US ends last of aid to Palestinian civilians, defunding coexistence programs

Democratic senator blasts halt to $10 million in assistance: ‘A sign that this White House has failed at diplomacy’

Illustrative: Israeli Jews and Palestinians talk to each other during a coexistence meeting in the West Bank, on July 22, 2015 (Nati Shohat/Flash90)
Illustrative: Israeli Jews and Palestinians talk to each other during a coexistence meeting in the West Bank, on July 22, 2015 (Nati Shohat/Flash90)

The US will cut all aid to programs that bring together Palestinians and Israelis, in a move that will bring to an end all American funding of Palestinian civilians, The New York Times reported Friday.

The White House has decided to no longer support coexistence programs, as part of its general move to punish Palestinians for their refusal to engage with the administration, the report said.

The annual support for the programs through USAID, at $10 million, constitutes a quarter of the total funds for such efforts, the Times said.

The programs include joint soccer games, farming efforts and other reconciliation projects.

USAID will continue, however, to support programs that bring together Israeli Jews and Arabs.

The agency said it is “currently unable to engage Palestinians in the West Bank and Gaza as a result of the administration’s recent decision on Palestinian assistance.” But it added that it would continue “support for civil society working on these issues within Israel.”

Palestinian Authority President Mahmoud Abbas (R) meets with Jason Greenblatt, Donald Trump’s special representative for international negotiations, in the West Bank city of Ramallah, on March 14, 2017. (AFP Photo/Abbas Momani)

Jason Greenblatt, the Trump Administration peace envoy, appeared to confirm the move later Friday. “I continue to believe in the importance of building relationships between Israelis and Palestinians, particularly kids. But both Palestinian and Israeli kids will lose, and these programs will be meaningless, if the PA continues to condemn a plan they haven’t seen & refuses to engage on it,” Greenblatt tweeted. “Hopefully the PA will lead… let’s see…”

An aide to Democratic Senator Patrick Leahy, who helped build the USAID program, said the senator “regards the decision to cut off funding for the West Bank and Gaza as a sign that this White House has failed at diplomacy.

Senator Patrick Leahy on Capitol Hill in Washington, Wednesday, Sept. 5, 2018. (AP Photo/Manuel Balce Ceneta)

“This is not a partisan view. It’s the view of those who recognize that you don’t advance the cause of peace by cutting off programs that are designed to promote tolerance, understanding and address shared problems.”

Father Josh Thomas, director of Kids4Peace that connects Israeli and Palestinian children in cross-border programs, said: “We’re concerned that changes in aid would hurt the people most essential to any peace agreement by jeopardizing the momentum of organizations like ours.”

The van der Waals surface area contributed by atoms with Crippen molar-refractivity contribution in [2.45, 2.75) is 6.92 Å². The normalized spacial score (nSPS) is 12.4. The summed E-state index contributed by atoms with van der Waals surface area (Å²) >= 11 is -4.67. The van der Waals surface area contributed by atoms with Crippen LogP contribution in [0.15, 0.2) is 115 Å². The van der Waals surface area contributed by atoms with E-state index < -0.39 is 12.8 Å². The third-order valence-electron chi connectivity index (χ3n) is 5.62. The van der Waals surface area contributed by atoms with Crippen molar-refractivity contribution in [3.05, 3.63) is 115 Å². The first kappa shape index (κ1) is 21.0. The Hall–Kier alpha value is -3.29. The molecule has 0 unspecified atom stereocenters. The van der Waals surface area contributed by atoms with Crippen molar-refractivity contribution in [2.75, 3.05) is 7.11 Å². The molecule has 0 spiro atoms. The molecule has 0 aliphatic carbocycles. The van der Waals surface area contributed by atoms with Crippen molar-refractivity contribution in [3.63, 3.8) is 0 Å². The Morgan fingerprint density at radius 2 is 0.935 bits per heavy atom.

Nicholas Burns, a Harvard professor and former Under Secretary of State for Political Affairs, told the Times that “cutting off all American economic and humanitarian assistance to the Palestinian people is mean-spirited and beneath a great nations like ours.

“Republican and Democratic presidents have tried for decades to position the US as an honest broker between Israel and the Palestinians. President Trump has abdicated that critical role and squandered our influence and credibility with the Arab world on this critical issue. This is diplomatic malpractice of the highest order.”

Jared Kushner at a White House meeting with US President Donald Trump, January 11, 2018. (Mark Wilson/Getty Images)

In December, Trump recognized Jerusalem as the capital of Israel and initiated a process to move the US Embassy in the Jewish state to the city. The embassy was formally moved to Jerusalem in May.

Since Trump’s decisions on Jerusalem, Palestinian Authority President Mahmoud Abbas has said the Palestinians will no longer work with a US-dominated peace process and called for the establishment of a multilaterally mediated mechanism to replace it. Israel has long held that it will only cooperate with a US-led peace process.

In the past several weeks, the US administration has cut all US funding to the United Nations Relief and Works Agency, the UN body tasked with aiding Palestinian refugees, slashed more than $200 million dollars of American aid for projects and programs in the West Bank and Gaza Strip and ordered the closure of the Palestine Liberation Organization representative office in Washington, DC.

US President Donald Trump addresses a Congressional Medal of Honor Society reception at the White House in Washington, DC, on September 12, 2018. (AFP/Nicolas Kamim)

In an interview published in The New York Times on Thursday, Jared Kushner, senior adviser to Trump, argued that measures the administration has taken against the Palestinians have not lessened chances of achieving a peace deal between Israel and the Palestinians, but rather increased them.

He  asserted that the Trump administration’s moves eliminate “false realities” related to the Middle East peace process.

In response Abbas’s spokesman Nabil Abu Rudeinah said Kushner’s comments reflected “ignorance of the reality of the conflict.”

Over the past several months, Trump administration officials have said they intend to present a plan to end the decades-old conflict between Israelis and Palestinians.

Abbas recently has said a number of times that he would reject any American peace plan. However, he has also said at least once in the past several months that he would be willing to listen to a US peace proposal if Trump recognizes East Jerusalem as the capital of “the State of Palestine” and backs a two-state solution.

Adam Rasgon contributed to this report.

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